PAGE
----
Bacteria colonizing sentinel flowers in riparian and orchard habitats: do their volatiles attract beneficial insects?

Monday, April 4, 2016
Grand Ball Room Foyer (Pacific Beach Hotel)
Isabel Cueva , Heritage University, Toppenish, WA
Thomas R. Unruh , Yakima Agricultural Research Laboratory, USDA-ARS, Wapato, WA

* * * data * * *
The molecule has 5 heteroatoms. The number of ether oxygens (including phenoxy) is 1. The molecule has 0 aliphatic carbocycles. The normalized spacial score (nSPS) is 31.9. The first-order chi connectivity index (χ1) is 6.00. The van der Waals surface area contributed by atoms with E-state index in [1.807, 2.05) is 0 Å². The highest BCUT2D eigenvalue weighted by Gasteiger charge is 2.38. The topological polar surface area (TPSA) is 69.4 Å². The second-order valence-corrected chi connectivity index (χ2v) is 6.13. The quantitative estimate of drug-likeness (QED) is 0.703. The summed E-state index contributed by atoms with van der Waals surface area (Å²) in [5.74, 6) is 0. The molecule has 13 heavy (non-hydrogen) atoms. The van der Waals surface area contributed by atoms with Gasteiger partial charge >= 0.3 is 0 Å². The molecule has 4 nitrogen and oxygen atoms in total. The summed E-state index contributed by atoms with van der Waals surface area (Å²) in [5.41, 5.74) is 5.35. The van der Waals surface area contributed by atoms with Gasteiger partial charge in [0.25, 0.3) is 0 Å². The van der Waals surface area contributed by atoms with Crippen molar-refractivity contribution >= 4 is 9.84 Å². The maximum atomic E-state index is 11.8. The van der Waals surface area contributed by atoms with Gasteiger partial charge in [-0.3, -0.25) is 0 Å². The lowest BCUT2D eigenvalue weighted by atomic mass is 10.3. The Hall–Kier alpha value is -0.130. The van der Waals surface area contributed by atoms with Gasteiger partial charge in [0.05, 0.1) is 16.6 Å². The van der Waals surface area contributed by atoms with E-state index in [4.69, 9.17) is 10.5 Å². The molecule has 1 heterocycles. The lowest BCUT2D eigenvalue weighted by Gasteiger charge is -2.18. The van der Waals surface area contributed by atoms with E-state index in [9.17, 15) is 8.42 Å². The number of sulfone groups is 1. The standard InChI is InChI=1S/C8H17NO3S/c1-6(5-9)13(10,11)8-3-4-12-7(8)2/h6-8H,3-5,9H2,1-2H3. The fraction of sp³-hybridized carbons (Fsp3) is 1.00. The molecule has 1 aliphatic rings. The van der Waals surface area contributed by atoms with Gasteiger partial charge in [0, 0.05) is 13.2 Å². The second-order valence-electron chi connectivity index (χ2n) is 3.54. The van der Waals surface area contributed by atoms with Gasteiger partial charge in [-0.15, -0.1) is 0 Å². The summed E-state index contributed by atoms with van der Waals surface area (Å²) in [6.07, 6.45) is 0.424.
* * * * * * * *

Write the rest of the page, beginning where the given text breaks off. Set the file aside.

Aphids are well-known secondary pests in many crops and entomologists seek biorational methods to prevent crop damage.  Recent studies have shown that honeydew from some aphid species harbor bacteria, yeasts and fungi, some of which produce volatiles that are attractive to beneficial insects.   The composition of aphid honeydew is mostly a complex of sugars and amino acids; similarly, high glucose floral nectar supports bacteria, yeast and fungi species.  This led us to ask if the same microbial species found in honeydews can be found in floral nectars. We conducted a survey of bacterial species that colonized sentinel flowers (Petunia sp. and Nicotiana sp.), placed in three riparian areas and three organic apple orchards in central Washington.  A total of 40 species from 16 genera of bacteria were identified by sequencing 16S rDNA.  Several species of bacteria identified from nectar have been found previously in aphid honeydew, while other bacteria appear to be unique to nectar. Using trapping studies in an organic apple orchard, we compared abundance of insects to bacterial colonies derived from nectar and those derived from honeydew.  In our first trial, one Bacillus sp. isolated from nectar attracted multiple Diptera.  We are completing analysis of three additional trapping studies in search of bacterial volatiles that are attractive to beneficial insects, which may support biological control in tree fruit orchards.
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